|Born||August 8, 1812|
|Died||May 5, 1882(aged 69)|
|Place of birth||Havre de Grace, Maryland|
|Place of death||Washington, D.C.|
United States of America|
United States Navy|
|Years of service||1828–1882|
American Civil War
John Rodgers (father)|
William Ledyard Rodgers (son)
John Rodgers (grandson)
John Rodgers (August 8, 1812–May 5, 1882) was an admiral in the United States Navy. He began his naval career as a commander in the American Civil War and during his Postbellum service became an admiral.
Early life and career
Rodgers, a son of the famous Commodore John Rodgers, was born near Havre de Grace, Maryland. He received his appointment as a Midshipman in the Navy on April 18, 1828. Service in the Mediterranean on board Constellation and Concord opened his long career of distinguished service, and he commanded an expedition of Naval Infantry and Marines in Florida during the Seminole Wars. In the mid-1850s he succeeded Commander Ringgold in command of the North Pacific Exploring and Surveying Expedition, which added greatly to the knowledge of far eastern and northern waters. Following his promotion to Commander in 1855, he married and settled to work in the Navy's Japan Office in Washington, D.C., where he was serving when the Civil War broke out.
Civil War service
Commander Rodgers' first war assignment was to go with Commodore Louis M. Goldsborough to Gosport Navy Yard on April 20, 1861, where with other officers he was to remove Naval vessels and assets so they could not be used by the Confederates. Virginia had only just declared her secession from the Union. Upon arrival they found the yard in shambles, as Commodore McCauley had already ordered the vessels at Gosport scuttled, including the Merrimack, since he considered the yard indefensible. Commodore Goldsborough made the decision to destroy the yard, and Commander Rodgers and Army Captain of Engineers Horatio G. Wright were given the job of destroying the drydock. They were thwarted in this attempt when the fuse was extinguished by water in the pumping gallery. Much-cherished rumors that the fuse was deliberately extinguished by a Confederate sympathizer are simply not true. Commander Rodgers and Captain Wright were captured by General William B. Taliaferro of the Virginia State Militia, but since Virginia had not yet joined the Confederate States, and was therefore not at war against the United States, Governor John Letcher returned the two officers to Washington.
Commander Rodgers was then sent to the Western Rivers, where he organized the Western Flotilla and supervised construction of the City Class Gunboats, the first ironclad gunboats on the western rivers. He was relieved by Captain Andrew Hull Foote, a more senior officer being required by the Navy to deal with the prickly Major General John C. Fremont. After blockading operations off of Savannah in command of the Flag, he assumed command of the experimental ironclad Galena in April 1862, operating with distinction in the James River. He commanded the James River Flotilla, including the USS Galena, the ironclad Monitor, and the 90-day gunboat Aroostook in an expedition up the James River in May 1862, which was stopped eight miles shy of Richmond by Confederate fortifications at Drewry's Bluff. The damage that the Galena suffered in the ensuing battle caused him to report, "We demonstrated that she is not shotproof", and made him disdainful of trying experiments in the fires of war. Thereafter he supported General McClellan's Peninsula Campaign with Naval bombardment, preventing Confederate forces from overunning the Army of the Potomac's position.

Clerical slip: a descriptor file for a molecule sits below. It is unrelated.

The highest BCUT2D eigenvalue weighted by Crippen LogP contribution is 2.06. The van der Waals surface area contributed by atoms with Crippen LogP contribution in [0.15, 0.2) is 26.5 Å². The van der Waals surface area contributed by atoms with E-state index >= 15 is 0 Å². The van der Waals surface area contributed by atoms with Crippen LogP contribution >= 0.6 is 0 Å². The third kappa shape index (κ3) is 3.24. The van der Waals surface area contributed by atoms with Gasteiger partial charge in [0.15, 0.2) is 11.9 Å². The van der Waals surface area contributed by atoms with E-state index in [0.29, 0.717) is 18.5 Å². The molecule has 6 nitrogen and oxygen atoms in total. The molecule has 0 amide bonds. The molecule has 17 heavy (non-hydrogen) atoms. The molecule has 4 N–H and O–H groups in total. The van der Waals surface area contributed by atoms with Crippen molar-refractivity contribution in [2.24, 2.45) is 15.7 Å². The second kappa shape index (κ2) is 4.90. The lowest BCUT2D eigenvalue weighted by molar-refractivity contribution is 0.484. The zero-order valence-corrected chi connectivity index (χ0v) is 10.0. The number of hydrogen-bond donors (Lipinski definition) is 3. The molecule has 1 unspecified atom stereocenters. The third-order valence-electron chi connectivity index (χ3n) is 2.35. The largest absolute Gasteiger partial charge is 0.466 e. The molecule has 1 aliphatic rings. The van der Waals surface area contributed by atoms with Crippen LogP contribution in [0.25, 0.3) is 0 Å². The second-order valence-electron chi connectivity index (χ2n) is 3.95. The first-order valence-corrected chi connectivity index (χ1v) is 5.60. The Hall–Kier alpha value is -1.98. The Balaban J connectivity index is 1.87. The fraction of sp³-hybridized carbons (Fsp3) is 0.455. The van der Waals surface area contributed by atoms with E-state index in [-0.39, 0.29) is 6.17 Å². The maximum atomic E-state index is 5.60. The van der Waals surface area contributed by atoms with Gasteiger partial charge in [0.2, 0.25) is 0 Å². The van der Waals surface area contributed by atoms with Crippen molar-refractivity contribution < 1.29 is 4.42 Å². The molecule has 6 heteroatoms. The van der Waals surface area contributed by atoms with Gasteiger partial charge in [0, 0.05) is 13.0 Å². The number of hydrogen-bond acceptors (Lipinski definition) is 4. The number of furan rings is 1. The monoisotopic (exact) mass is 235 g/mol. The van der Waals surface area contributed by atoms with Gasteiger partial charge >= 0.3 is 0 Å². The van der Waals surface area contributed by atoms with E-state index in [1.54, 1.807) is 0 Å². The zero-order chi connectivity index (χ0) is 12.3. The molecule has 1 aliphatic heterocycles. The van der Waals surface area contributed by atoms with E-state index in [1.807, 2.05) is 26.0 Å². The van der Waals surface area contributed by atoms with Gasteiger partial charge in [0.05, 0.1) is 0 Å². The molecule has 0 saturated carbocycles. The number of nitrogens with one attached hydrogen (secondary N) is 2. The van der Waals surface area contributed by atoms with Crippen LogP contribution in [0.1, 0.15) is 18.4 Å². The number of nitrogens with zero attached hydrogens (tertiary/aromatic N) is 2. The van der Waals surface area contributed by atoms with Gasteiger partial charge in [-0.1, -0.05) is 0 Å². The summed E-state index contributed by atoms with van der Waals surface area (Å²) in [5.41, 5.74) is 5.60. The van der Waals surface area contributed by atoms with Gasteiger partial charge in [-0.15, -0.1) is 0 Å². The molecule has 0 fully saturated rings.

John Rodgers was promoted to Captain July 16, 1862 and took command of the ironclad monitor Weehawken. After successfully navigating her from Brooklyn to Charleston through the same storm that sank the USS Monitor, he distinguished himself during the attack on Fort Sumter in May 1863, and in capturing the Confederate ram Atlanta on June 17, 1863. The latter service won him the Thanks of Congress and promotion to Commodore. Unfortunately, this was his last active service in the Civil War. After recovering from an illness, he took command of the ironclad monitor Dictator. Design and construction problems with that vessel kept him occupied for the remainder of the war, though he earnestly desired a more active post.
Commodore Rodgers then commanded the Boston Naval Station until 1869. He was elevated to Rear Admiral in December 1869 and given command of the Asiatic Squadron. In 1871 he commanded the American squadron in the United States expedition to Korea. Returning to the United States, assumed command of Mare Island and was Superintendent of the United States Naval Observatory. While serving in that post, Rear Admiral Rodgers died in Washington, D.C. on May 5, 1882.
Rodgers' father was Commodore John Rodgers (1772–1838), and he was the grandfather of pioneering Naval aviator Commander John Rodgers (1881–1926). Six ships of the United States Navy have been named in their honor; either as USS John Rodgers or USS Rodgers.
- Robert Erwin Johnson, Rear Admiral John Rodgers, 1812-1882. Annapolis: Naval Institute Press, 1967.
- John Rodgers (American Civil War naval officer) — Biographical Memoirs of the National Academy of Sciences
- The Meigs Family papers at Hagley Museum and Library contain a series of correspondence between Louisa Rodgers Meigs (John Rodgers' mother) and her children.
Stephen C. Rowan
|Commander, Asiatic Squadron
August 19, 1870–May 12, 1872
Thornton A. Jenkins
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